Depending on the clinic protocols, you will be able to have a transfer of day 3 or 5 if you have a fresh cycle. If you have a frozen cycle, you will be given medication to prepare the uterus lining and depending on your progress, your doctor will determine a transfer date. A few days after fertilisation, the embryo is now ready to be transferred into your womb. However, this does not mean that you are pregnant; a lot of factors need to be considered for your embryo to attach to your uterus and be developed into a baby. You will be given a pregnancy test to take at a given date roughly 2 weeks later, which would confirm whether or not the IVF process has been successful. The process for an embryo to grow into a healthy baby and undergo live birth is a very complicated and precise journey. A certain number of chromosomes, which is our genetic information in the form of our DNA, is required for an embryo to develop into a baby. The test that is used to understand and analyse the number of chromosomes in the embryo before implantation is called Pre-implantation Genetic Screening. However, many other screening techniques can be used too depending on your clinic.

Now, if during the fertilisation stage, there has been more than one egg fertilised, how does the doctor decide which one to transfer to ensure the maximum possibility of success? There are multiple criteria that the clinics use to determine this. Firstly, they use morphological grading, this is when the clinicians interpret how regions of the embryo appear. Secondly, how fast the particular embryo is dividing and how fast it has reached a certain stage of growth. Lastly, the final criteria using the pre-implantation technique to understand which embryo is euploid (has a “normal” number of chromosomes) Sometimes you will be given the option to transfer more than one embryo, however, don’t be mistaken, the odds that this will lead to a live birth will not be higher than when transferring only one embryo. However, if you do decide to transfer more than 1 embryo, then you will have a higher risk of multiple pregnancies which may create complications to you and your offspring.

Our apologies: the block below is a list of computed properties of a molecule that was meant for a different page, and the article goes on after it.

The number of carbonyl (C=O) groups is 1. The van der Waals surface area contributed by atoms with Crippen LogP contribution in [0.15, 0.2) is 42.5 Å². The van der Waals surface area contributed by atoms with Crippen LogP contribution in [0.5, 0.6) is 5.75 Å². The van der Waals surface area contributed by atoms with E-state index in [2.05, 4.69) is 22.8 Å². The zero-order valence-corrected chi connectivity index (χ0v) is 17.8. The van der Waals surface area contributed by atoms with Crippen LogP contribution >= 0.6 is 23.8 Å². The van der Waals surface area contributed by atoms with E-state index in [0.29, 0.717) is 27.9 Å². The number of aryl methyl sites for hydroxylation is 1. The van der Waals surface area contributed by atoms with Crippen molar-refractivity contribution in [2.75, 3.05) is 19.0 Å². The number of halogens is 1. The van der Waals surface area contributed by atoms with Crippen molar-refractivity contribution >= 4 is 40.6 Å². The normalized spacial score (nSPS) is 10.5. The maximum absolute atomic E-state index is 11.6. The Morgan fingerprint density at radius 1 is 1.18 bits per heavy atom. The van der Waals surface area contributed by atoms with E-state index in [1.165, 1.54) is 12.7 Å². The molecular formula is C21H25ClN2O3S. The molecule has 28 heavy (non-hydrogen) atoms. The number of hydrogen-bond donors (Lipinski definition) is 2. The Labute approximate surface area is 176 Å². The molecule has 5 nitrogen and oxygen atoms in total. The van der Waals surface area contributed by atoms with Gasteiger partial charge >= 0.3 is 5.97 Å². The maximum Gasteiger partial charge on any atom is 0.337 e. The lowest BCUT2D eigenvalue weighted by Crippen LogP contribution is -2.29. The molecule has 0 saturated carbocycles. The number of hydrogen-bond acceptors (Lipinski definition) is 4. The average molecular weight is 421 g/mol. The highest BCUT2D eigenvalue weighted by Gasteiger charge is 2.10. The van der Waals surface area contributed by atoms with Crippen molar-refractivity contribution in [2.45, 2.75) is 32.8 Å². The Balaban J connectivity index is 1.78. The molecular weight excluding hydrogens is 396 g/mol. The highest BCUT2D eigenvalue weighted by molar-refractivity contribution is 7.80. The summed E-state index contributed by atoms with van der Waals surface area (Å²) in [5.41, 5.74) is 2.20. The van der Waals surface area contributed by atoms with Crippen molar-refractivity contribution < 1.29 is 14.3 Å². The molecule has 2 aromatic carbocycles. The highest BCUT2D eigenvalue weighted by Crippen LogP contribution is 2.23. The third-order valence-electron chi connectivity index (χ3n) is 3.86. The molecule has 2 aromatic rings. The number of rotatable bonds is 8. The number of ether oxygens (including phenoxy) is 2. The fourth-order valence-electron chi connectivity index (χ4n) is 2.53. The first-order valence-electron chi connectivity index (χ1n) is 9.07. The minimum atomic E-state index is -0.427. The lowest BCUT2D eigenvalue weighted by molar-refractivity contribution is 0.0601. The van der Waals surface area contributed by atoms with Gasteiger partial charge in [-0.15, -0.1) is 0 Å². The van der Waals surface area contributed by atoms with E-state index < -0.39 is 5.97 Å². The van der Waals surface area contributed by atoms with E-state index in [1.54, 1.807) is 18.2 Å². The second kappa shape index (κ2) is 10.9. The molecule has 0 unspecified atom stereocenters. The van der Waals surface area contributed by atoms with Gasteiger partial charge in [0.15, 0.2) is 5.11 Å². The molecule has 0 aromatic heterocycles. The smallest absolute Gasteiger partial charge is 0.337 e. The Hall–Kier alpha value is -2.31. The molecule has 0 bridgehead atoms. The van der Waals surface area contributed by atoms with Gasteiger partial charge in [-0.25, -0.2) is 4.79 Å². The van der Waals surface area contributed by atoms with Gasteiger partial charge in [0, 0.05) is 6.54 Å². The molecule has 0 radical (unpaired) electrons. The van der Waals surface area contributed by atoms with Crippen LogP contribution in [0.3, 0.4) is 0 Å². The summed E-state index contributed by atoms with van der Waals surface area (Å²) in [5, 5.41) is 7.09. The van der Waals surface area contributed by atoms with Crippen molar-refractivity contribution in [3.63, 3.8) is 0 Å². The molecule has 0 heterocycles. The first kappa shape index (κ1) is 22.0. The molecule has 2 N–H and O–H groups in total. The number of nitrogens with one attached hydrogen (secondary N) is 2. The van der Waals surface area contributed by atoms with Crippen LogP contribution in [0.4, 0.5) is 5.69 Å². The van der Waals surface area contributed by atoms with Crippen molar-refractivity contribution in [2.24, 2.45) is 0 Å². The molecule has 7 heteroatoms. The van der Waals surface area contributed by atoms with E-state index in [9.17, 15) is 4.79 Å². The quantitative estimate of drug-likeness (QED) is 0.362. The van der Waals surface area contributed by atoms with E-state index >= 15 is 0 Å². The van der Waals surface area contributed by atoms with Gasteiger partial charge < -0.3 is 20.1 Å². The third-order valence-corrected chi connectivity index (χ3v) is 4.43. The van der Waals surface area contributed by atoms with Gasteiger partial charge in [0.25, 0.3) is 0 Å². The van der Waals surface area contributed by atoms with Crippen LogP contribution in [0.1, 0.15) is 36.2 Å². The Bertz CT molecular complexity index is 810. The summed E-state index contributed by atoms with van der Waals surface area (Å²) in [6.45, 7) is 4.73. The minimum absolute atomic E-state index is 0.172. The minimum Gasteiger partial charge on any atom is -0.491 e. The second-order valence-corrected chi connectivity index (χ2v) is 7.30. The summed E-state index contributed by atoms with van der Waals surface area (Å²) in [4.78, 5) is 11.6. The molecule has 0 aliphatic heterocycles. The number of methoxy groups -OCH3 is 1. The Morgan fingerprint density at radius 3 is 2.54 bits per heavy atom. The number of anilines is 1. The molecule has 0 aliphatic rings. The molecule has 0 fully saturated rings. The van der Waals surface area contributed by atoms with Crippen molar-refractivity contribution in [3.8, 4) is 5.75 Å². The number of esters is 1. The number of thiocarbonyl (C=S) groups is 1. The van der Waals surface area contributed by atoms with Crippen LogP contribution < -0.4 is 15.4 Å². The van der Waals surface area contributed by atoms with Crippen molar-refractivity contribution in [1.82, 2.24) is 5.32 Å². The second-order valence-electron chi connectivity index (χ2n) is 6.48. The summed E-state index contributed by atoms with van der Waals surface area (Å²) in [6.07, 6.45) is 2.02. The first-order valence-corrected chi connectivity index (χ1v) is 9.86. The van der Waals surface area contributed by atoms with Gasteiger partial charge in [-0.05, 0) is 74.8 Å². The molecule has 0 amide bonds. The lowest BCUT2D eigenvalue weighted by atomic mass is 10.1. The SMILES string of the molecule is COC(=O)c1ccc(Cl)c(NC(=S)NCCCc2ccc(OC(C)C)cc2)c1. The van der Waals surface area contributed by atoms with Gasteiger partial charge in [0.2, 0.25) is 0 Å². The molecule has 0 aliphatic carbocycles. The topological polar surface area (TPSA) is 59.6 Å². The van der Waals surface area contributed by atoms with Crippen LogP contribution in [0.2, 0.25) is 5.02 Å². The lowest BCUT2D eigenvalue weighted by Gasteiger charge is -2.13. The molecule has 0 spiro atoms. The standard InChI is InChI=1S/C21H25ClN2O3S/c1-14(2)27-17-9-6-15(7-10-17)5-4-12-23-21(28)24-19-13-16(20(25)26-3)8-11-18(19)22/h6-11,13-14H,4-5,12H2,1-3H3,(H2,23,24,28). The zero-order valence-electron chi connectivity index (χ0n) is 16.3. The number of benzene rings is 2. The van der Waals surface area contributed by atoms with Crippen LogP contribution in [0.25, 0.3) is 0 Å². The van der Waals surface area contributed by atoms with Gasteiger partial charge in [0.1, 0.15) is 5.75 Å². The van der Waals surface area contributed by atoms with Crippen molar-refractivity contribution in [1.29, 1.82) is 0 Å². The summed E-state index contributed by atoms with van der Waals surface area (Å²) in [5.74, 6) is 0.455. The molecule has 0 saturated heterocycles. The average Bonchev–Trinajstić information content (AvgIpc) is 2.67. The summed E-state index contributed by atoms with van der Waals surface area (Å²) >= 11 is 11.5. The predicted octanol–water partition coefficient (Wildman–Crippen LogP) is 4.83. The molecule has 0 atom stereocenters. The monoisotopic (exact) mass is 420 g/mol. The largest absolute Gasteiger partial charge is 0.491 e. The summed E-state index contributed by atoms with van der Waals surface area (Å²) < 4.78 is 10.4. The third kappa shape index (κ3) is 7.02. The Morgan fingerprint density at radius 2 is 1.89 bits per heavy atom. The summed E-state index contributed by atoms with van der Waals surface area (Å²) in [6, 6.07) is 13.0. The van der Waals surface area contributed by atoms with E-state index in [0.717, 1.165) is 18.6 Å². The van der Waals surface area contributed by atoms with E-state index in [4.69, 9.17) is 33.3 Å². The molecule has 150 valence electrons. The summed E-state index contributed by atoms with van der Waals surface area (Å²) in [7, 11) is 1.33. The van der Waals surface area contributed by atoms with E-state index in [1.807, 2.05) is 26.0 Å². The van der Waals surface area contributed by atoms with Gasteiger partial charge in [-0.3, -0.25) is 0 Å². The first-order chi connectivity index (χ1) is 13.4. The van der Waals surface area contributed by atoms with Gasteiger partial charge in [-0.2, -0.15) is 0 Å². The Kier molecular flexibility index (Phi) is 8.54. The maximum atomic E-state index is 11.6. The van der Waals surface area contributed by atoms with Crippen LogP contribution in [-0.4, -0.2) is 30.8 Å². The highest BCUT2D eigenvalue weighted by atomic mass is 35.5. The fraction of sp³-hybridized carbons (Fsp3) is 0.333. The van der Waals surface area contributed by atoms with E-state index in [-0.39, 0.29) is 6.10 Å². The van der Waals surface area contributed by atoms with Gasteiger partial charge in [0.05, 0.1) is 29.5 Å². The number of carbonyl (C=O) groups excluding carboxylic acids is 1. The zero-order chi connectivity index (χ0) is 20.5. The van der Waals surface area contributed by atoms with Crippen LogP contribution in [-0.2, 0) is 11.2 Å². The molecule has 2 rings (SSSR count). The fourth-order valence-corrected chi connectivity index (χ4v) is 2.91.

Does IVF treatment work?

The question is, after all this talk about IVF, does it work? Do women get pregnant and give birth to healthy babies following an IVF treatment? The answer is yes, but the success rate strictly depends on the age of the mother as well as the actual cause of infertility and the success rates of your clinic. As younger women have a higher quantity and quality of eggs, the chances of a successful IVF are also higher for them. According to the Human Fertilisation and Embryo Authority (HFEA), roughly 30% of women under 35 who had IVF treatment resulted in live births and as your age increases the percentage decreases. Women who are over the age of 42 are not recommended to undergo IVF treatment as the success rate is far too insignificant. Exact success rates have been reported by HFEA.

Can anything go wrong?

Conceiving naturally is very demanding. Whether it is your egg release or your partner’s sperm count to whether or not you both have had sexual intercourse the right time at Hence artificially altering or getting involved in any of the steps of your pregnancy process has its risks. Firstly, there may be a chance of you developing ovarian hyperstimulation syndrome which is a severe effect of fertility medication as well as many other side effects. On the other hand, you may have multiple pregnancies which also have their complications. There may also be a chance of you having an ectopic pregnancy which means that the embryo will implant itself elsewhere in your uterus like in the fallopian tube rather than the womb. For example, an older woman may have a higher chance of facing these complications compared to a younger woman.

Other factors

We are thankful for science and research that have developed many different techniques and treatments of conditions that were once untreatable. Infertility can be a very difficult and stressful experience, not being able to have children and build a family and possibly feeling guilty towards your partner may strain many relationships. If you want to know more about the mental effects of infertility and treatment click here

IVF has helped many families fill their arms with children. Managing your lifestyle and daily choices may boost your success rates. Managing your weight, quitting smoking, decreasing your alcohol intake as well as exercising regularly and eating a healthy balanced diet all increase your chances. Despite there being many obstacles and risk of failure, IVF if still one of the most effective infertility treatments. 

Are you thinking about IVF treatment? Why not start with a Hertility at-home test? We don’t believe in giving you results without the rest. Our team of experts include fertility specialists and counsellors who can create an actionable plan for your fertility future, and guide you through your journey.